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Maine attorney general sues Monsanto for PCB contamination

Maine is the latest state to sue Monsanto for PCB contamination.
Maine is the latest state to sue Monsanto for PCB contamination.

Maine's attorney general is suing Monsanto for manufacturing and selling products containing polychlorinated biphenyl products, or PCBs, despite knowing that the chemicals were toxic to humans, wildlife and the environment.

The federal government banned PCBs in the late 1970s, which Monsanto had been manufacturing since 1929.

"They are the responsible party for PCB contamination because they were the only company making PCBs in the U.S.," said Dr. Gail Carlson, Director of Buck Lab for Climate and Environment at Colby College. "There is a legal definition for responsible party under our hazardous waste laws that says the company responsible for the pollution has to clean it up."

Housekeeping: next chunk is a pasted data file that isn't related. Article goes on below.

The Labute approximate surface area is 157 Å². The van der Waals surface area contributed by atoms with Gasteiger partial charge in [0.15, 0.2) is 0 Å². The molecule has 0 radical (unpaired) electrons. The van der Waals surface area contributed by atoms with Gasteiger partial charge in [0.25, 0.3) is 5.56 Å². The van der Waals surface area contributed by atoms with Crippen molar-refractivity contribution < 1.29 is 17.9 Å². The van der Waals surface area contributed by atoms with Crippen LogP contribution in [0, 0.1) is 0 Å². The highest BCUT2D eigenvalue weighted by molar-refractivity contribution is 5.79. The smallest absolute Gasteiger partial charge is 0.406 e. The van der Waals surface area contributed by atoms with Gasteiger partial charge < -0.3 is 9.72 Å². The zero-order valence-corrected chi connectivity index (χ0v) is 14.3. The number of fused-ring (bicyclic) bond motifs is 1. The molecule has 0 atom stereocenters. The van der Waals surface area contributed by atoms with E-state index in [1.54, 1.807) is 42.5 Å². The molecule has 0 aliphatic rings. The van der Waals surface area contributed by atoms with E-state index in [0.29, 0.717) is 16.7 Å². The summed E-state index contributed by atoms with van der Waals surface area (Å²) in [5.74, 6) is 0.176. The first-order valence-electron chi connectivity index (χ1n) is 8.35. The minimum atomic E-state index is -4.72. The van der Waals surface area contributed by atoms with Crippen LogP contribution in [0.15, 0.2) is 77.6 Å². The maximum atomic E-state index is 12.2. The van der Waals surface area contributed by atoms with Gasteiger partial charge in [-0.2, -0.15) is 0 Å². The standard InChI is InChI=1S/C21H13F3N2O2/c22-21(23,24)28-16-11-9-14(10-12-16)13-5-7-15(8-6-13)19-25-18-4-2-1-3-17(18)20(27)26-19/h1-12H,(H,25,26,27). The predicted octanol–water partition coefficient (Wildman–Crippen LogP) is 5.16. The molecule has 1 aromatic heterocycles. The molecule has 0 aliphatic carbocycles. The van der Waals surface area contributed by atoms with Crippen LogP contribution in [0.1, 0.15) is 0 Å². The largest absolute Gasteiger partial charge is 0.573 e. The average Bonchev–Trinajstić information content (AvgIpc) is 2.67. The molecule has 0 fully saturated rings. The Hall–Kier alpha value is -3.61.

The State is seeking monetary damages for injuries and the costs to clean up, monitor, and mitigate the 400 miles of Maine rivers and 1.8 million ocean acres that are currently identified as impaired by PCBs.

Monsanto has paid out hundreds of millions of dollars to other states such as Washington and Oregon to settle similar lawsuits.

Monsanto released the following statement in response to the complaint filed by Frey.

“We will respond to the complaint in greater detail in court at the appropriate time, however, we believe this case is meritless as Monsanto never manufactured or disposed of PCBs in the State of Maine, and any PCB-containing products that could be the source of any impairments in the state were manufactured and disposed by third parties. Under applicable law, a manufacturer of component parts is not responsible for the downstream, third-party uses of a product that it lawfully introduced into the stream of commerce and over which it has had no control for nearly five decades. Monsanto discontinued its production of PCBs nearly five decades ago, conducted hundreds of studies about their safety, and provided warnings to its customers based on the state-of-the science at the time."

“The Company has strong defenses and will vigorously defend against these claims.”